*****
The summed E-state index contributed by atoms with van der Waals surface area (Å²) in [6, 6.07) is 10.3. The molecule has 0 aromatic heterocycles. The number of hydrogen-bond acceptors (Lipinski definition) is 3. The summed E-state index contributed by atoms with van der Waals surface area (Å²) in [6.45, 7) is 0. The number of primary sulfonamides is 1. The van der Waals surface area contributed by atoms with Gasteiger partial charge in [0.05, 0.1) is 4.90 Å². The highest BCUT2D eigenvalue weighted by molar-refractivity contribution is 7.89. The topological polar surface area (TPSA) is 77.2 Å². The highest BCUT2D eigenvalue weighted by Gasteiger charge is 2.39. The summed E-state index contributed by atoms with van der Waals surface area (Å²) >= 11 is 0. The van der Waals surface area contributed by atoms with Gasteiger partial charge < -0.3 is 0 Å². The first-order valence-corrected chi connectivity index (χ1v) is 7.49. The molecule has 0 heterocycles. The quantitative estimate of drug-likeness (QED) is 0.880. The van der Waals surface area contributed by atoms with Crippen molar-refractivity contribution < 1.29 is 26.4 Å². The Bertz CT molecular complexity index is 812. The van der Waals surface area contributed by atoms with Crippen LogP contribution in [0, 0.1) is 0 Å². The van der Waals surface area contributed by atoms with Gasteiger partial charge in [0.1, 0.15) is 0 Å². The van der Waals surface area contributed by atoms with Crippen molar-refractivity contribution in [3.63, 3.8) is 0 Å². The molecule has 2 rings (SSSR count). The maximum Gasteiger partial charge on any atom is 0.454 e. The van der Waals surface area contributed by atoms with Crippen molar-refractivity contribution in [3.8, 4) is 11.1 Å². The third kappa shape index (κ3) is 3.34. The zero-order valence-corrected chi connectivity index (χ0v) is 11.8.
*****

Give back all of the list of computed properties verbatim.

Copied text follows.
The summed E-state index contributed by atoms with van der Waals surface area (Å²) in [6, 6.07) is 10.3. The molecule has 0 aromatic heterocycles. The number of hydrogen-bond acceptors (Lipinski definition) is 3. The summed E-state index contributed by atoms with van der Waals surface area (Å²) in [6.45, 7) is 0. The number of primary sulfonamides is 1. The van der Waals surface area contributed by atoms with Gasteiger partial charge in [0.05, 0.1) is 4.90 Å². The highest BCUT2D eigenvalue weighted by molar-refractivity contribution is 7.89. The topological polar surface area (TPSA) is 77.2 Å². The highest BCUT2D eigenvalue weighted by Gasteiger charge is 2.39. The summed E-state index contributed by atoms with van der Waals surface area (Å²) >= 11 is 0. The van der Waals surface area contributed by atoms with Gasteiger partial charge < -0.3 is 0 Å². The first-order valence-corrected chi connectivity index (χ1v) is 7.49. The molecule has 0 heterocycles. The quantitative estimate of drug-likeness (QED) is 0.880. The van der Waals surface area contributed by atoms with Crippen molar-refractivity contribution < 1.29 is 26.4 Å². The Bertz CT molecular complexity index is 812. The van der Waals surface area contributed by atoms with Crippen LogP contribution in [0, 0.1) is 0 Å². The van der Waals surface area contributed by atoms with Gasteiger partial charge in [0.1, 0.15) is 0 Å². The van der Waals surface area contributed by atoms with Crippen molar-refractivity contribution in [3.63, 3.8) is 0 Å². The molecule has 2 rings (SSSR count). The maximum Gasteiger partial charge on any atom is 0.454 e. The van der Waals surface area contributed by atoms with Crippen molar-refractivity contribution in [3.8, 4) is 11.1 Å². The third kappa shape index (κ3) is 3.34. The zero-order valence-corrected chi connectivity index (χ0v) is 11.8.